Thieves, prostitutes, gamblers and drunkards were among Booth's first converts to Christianity. His congregations were desperately poor. He preached hope and salvation. His aim was to lead them to Christ and to link them to a church for further spiritual guidance. Even though they were converted, churches did not accept Booth's followers because of what they had been. Booth gave their lives direction in a spiritual manner and put them to work to save others who were like themselves. They too preached and sang in the streets as a living testimony to the power of God.
Booth was reading a printer's proof of the 1878 Annual Report when the noticed the statement, '"The Christian Mission under the Superintendent's of the Rev. William Booth is a volunteer army. He crossed out the words "Volunteer Army'" and penned in "Salvation Army'" From those words came the basis of the foundation deed of The Salvation Army which was adopted in August of that same year.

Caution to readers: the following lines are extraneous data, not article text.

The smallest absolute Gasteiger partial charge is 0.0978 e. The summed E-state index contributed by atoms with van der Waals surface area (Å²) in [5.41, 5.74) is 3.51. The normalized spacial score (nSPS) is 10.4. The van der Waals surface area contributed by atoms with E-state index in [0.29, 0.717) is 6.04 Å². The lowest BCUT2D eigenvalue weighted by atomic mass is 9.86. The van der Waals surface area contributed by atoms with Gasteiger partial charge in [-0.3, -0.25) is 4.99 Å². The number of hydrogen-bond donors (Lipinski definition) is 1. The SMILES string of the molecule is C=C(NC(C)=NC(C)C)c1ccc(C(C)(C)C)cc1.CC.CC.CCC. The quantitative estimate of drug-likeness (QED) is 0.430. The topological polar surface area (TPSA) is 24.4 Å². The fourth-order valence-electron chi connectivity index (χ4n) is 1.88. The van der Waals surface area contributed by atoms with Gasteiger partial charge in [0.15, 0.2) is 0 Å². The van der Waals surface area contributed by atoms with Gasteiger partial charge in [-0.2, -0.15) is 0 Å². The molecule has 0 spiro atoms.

And, much like other churches, its growth has stalled. Since 2000, it only has approximately 90,000 members. Nonetheless, it continues to deliver social services nationwide. In 2017, according to its own records, the army served over 50 million meals, operated 141 rehabilitation centers and provided shelter for almost 10 million people. It also provided adult and child day care, job assistance, disaster relief, medical care and community centers.
Thieves, prostitutes and, gamblers were among Booth's first converts to Christianity. To congregations who were desperately poor, he preached hope and salvation. His aim was to lead people to Christ and link them to a church for further spiritual guidance but soon realized that the poor were not welcome in the pews of most churches and chapels of Victorian England. Regular churchgoers were appalled when these shabbily dressed, unwashed people came to join them in worship.